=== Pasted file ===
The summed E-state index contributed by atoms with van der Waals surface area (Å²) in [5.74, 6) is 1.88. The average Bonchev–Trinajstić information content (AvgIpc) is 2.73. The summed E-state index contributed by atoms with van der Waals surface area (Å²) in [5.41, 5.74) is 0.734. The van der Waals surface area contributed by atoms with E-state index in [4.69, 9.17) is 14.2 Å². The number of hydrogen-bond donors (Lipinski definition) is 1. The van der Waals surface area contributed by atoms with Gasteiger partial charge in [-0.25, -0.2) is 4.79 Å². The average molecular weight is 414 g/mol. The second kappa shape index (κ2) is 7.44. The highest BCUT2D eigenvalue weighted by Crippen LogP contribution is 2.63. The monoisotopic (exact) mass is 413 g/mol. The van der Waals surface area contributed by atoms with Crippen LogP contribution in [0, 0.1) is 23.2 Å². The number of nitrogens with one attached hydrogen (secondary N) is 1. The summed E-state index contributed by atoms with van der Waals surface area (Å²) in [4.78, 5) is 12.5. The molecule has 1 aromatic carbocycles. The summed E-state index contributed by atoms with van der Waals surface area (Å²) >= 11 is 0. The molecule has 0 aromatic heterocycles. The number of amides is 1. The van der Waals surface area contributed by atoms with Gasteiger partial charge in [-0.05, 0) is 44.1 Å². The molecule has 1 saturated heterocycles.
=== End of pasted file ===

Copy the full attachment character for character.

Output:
The summed E-state index contributed by atoms with van der Waals surface area (Å²) in [5.74, 6) is 1.88. The average Bonchev–Trinajstić information content (AvgIpc) is 2.73. The summed E-state index contributed by atoms with van der Waals surface area (Å²) in [5.41, 5.74) is 0.734. The van der Waals surface area contributed by atoms with E-state index in [4.69, 9.17) is 14.2 Å². The number of hydrogen-bond donors (Lipinski definition) is 1. The van der Waals surface area contributed by atoms with Gasteiger partial charge in [-0.25, -0.2) is 4.79 Å². The average molecular weight is 414 g/mol. The second kappa shape index (κ2) is 7.44. The highest BCUT2D eigenvalue weighted by Crippen LogP contribution is 2.63. The monoisotopic (exact) mass is 413 g/mol. The van der Waals surface area contributed by atoms with Crippen LogP contribution in [0, 0.1) is 23.2 Å². The number of nitrogens with one attached hydrogen (secondary N) is 1. The summed E-state index contributed by atoms with van der Waals surface area (Å²) in [4.78, 5) is 12.5. The molecule has 1 aromatic carbocycles. The summed E-state index contributed by atoms with van der Waals surface area (Å²) >= 11 is 0. The molecule has 0 aromatic heterocycles. The number of amides is 1. The van der Waals surface area contributed by atoms with Gasteiger partial charge in [-0.05, 0) is 44.1 Å². The molecule has 1 saturated heterocycles.